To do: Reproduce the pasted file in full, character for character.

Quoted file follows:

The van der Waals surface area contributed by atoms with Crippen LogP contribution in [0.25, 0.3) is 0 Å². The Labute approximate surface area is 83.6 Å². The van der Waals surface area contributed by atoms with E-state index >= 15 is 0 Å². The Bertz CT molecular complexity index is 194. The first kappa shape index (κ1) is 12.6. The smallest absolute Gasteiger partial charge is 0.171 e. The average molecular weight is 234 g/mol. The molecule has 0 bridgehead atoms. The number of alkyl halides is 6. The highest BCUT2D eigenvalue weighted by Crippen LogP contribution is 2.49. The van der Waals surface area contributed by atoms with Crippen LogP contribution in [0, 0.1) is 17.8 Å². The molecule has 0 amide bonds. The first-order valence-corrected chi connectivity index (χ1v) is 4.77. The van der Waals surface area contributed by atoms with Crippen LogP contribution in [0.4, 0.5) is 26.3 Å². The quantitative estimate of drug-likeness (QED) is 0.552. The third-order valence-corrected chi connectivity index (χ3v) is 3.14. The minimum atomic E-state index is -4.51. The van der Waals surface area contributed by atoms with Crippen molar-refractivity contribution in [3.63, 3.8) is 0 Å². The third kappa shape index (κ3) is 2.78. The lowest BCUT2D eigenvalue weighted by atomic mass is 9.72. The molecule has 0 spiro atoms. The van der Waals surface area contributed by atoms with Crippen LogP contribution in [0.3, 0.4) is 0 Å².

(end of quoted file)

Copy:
The van der Waals surface area contributed by atoms with Crippen LogP contribution in [0.25, 0.3) is 0 Å². The Labute approximate surface area is 83.6 Å². The van der Waals surface area contributed by atoms with E-state index >= 15 is 0 Å². The Bertz CT molecular complexity index is 194. The first kappa shape index (κ1) is 12.6. The smallest absolute Gasteiger partial charge is 0.171 e. The average molecular weight is 234 g/mol. The molecule has 0 bridgehead atoms. The number of alkyl halides is 6. The highest BCUT2D eigenvalue weighted by Crippen LogP contribution is 2.49. The van der Waals surface area contributed by atoms with Crippen LogP contribution in [0, 0.1) is 17.8 Å². The molecule has 0 amide bonds. The first-order valence-corrected chi connectivity index (χ1v) is 4.77. The van der Waals surface area contributed by atoms with Crippen LogP contribution in [0.4, 0.5) is 26.3 Å². The quantitative estimate of drug-likeness (QED) is 0.552. The third-order valence-corrected chi connectivity index (χ3v) is 3.14. The minimum atomic E-state index is -4.51. The van der Waals surface area contributed by atoms with Crippen molar-refractivity contribution in [3.63, 3.8) is 0 Å². The third kappa shape index (κ3) is 2.78. The lowest BCUT2D eigenvalue weighted by atomic mass is 9.72. The molecule has 0 spiro atoms. The van der Waals surface area contributed by atoms with Crippen LogP contribution in [0.3, 0.4) is 0 Å².